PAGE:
Golf course financial future could be a bit over par
Salesha Wilken Claremore Progress
The financial health of Heritage Hills Golf Course will be discussed during a Rogers County Public Facilities Authority meeting at 3 p.m. Thursday in the commissioner’s meeting room in the courthouse.
The Public Facilities Authority is a trust that operates the golf course in Claremore.
The board met in April and May to discuss an ongoing issue with the finances of the trust as the golf course continues to operate at a yearly loss, according to Course Manager Dave Wilbur.
The loss is due to the depreciation of assets, not incoming cash flow, he added.
The number of golfers playing the course is on decline, partially due to weather, according to reports.
Former course participants contribute the decline to a decrease in operating hours and services offered to players.
The discussion has been prompted due to the golf course’s decline in revenue as trust members reported a concern in April for the long-term feasibility of operations.
The trustees recently approved the refinance of bank loans, secured by course assets to decrease monthly expenses.
The trust is currently in debt for approximately $500,000 that has been incurred to make capital improvements and purchase equipment, according to Wilbur.
A 2009 appraisal values the golf course at approximately $3.5 million.
Operating with a low debt and high asset value, the financial health of the trust appears to be good.
Wilbur previously stated he was unsure if the course would be operating in the next five years.
However, in an interview with the Claremore Daily Progress, he clarified the remarks.
It is not that the course will be out of business in five years, it will be if the course can generate enough income for improvements, Wilbur said.
The trust has been borrowing money to overcome a decline in revenue and to meet improvement expenses, he added.
During the past two monthly meetings, the trustees have discussed an interest in improving facilities and increasing revenues for the course.
The trust members have questioned the financial decline, which has been attributed directly to depreciation of assets and poor weather by Wilbur.
In 2011, the trust’s total operating revenue was $749,669 and expenses were $757,926 creating a net operating loss of $8,256, according to audit reports.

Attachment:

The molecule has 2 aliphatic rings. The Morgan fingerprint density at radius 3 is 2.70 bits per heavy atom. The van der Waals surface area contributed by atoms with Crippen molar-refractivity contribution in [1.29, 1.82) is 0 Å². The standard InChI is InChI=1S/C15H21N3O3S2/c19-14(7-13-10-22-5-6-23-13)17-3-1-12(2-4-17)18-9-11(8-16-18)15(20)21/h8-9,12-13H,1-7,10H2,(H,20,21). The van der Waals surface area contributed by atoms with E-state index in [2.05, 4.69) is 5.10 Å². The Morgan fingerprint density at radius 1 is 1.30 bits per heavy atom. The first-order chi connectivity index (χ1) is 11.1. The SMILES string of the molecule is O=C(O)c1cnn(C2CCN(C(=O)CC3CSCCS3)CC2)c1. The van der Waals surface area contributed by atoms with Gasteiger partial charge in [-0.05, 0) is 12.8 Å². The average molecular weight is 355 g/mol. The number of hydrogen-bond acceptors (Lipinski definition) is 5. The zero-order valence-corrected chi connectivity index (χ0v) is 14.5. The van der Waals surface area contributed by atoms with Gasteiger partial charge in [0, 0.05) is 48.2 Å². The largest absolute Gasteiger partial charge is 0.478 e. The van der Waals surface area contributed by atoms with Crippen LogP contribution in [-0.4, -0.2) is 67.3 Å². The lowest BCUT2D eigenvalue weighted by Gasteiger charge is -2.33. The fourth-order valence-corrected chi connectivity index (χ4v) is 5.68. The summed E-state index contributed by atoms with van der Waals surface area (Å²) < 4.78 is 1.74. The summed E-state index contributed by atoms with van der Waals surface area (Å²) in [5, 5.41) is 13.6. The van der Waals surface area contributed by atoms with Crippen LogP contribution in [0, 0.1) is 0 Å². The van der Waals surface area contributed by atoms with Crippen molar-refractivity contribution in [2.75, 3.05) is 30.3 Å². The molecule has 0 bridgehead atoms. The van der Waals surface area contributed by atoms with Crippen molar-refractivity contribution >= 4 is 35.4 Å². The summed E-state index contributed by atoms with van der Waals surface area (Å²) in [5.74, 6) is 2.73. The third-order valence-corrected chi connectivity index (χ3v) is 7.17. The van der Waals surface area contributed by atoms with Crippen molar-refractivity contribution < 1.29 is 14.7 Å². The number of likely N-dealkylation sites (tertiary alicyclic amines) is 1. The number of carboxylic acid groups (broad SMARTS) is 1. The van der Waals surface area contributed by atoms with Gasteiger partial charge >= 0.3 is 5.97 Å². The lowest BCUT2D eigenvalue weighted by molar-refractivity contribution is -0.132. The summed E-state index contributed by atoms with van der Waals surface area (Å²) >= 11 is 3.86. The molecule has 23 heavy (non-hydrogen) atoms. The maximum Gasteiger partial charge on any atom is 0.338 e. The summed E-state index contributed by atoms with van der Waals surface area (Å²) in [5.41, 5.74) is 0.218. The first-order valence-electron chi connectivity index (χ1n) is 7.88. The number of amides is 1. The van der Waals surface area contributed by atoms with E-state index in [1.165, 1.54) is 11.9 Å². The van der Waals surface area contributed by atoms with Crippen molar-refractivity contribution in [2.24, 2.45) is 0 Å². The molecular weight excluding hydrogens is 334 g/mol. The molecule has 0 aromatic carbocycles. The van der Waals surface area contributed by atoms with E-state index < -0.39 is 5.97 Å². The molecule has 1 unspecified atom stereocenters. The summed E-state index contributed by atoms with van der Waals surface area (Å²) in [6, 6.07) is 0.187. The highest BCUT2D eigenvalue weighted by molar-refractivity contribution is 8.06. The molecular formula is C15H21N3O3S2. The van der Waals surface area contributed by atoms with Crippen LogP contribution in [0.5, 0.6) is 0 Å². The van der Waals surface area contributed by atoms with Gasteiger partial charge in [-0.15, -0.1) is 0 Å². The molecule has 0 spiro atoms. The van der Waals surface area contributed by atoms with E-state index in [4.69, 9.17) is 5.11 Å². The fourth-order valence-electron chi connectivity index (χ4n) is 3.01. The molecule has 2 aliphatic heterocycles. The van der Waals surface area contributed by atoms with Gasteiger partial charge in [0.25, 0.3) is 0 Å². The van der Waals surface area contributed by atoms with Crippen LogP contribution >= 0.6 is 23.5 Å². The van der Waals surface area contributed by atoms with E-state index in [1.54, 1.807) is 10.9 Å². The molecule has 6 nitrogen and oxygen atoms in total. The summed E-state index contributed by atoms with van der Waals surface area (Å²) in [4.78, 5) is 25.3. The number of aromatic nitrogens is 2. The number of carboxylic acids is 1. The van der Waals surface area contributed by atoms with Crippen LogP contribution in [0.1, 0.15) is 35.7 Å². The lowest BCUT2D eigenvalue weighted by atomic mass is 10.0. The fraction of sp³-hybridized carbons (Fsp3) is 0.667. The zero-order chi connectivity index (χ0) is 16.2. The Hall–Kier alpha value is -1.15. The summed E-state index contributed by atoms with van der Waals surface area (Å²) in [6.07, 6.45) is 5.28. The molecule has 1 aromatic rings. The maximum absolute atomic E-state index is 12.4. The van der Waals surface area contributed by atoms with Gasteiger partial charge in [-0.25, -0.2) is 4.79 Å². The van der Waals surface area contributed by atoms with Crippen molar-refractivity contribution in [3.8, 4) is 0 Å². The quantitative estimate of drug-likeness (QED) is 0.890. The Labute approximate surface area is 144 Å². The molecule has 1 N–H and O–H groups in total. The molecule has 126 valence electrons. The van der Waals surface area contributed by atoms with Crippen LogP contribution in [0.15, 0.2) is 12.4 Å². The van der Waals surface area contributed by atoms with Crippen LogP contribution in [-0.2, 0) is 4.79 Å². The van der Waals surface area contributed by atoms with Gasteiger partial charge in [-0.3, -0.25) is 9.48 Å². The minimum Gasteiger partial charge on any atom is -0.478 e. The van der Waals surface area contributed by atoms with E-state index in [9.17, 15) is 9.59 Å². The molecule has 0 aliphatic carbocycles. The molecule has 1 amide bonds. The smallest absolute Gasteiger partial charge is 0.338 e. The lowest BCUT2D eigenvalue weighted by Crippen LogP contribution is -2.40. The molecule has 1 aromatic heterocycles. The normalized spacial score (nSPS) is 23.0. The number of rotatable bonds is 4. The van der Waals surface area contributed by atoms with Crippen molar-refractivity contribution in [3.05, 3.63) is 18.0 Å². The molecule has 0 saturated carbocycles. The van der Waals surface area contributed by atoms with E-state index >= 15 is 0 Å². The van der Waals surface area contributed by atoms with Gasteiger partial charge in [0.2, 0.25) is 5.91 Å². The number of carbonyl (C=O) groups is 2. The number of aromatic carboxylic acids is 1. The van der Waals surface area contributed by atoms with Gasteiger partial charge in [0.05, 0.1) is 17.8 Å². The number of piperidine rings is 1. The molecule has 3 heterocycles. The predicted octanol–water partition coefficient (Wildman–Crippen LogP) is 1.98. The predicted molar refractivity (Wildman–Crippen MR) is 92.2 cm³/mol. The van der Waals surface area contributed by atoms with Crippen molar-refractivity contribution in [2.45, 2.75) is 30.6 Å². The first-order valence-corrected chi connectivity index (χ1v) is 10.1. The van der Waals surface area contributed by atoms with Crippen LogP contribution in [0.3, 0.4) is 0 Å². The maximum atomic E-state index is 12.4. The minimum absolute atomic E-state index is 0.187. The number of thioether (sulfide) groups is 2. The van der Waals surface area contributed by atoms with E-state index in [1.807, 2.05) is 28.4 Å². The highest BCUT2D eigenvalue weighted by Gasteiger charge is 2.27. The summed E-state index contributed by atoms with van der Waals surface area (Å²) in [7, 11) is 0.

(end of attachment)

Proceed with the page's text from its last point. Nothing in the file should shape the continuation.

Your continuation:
The 2010 operating revenue was $736,265 and expenses were $741,285. The 2012 audit reports scheduled to be reviewed Thursday, however it is not clear if the net operating loss trend will continue.
Another ongoing debate is ownership and beneficiary of the property. The golf course is listed as a trust of Rogers County, according to county records.
Formerly owned by Rogers State College Authority, the golf course was transferred to Rogers County in 1973. The trust instrument was amended in 1994, later prompting civil action against the Rogers State College Board of Regents in case CJ-97-203.
Currently, the trustees of the public facilities authority have requested Assistant District Attorney David Iski provide a legal opinion concerning the issue.
The board is trying to determine the correct beneficiary of the trust.
If the trust dissolves in the future or receives an offer for purchase, the beneficiary would receive any profit of that action.
The Claremore Daily Progress was unable to locate, with the assistance of the office of County Clerk Robin Anderson, recent financial records for the trust.
Wilbur maintains records for the trust at his office in the Golf Pro shop, where records were made available for public inspection.
Current trustees include David Merriman, Todd Willhoite, Jim Sullivan, Bill Scullawl, Gary Easley, Mike Ramsey, Mick Webber, Herb McSpadden, John Bivins, Terry Wessel, Phil Walker, Denny Kochheiser, Mary Marshall and Rick Tabor, according to documents filed with the clerk dated November 2012.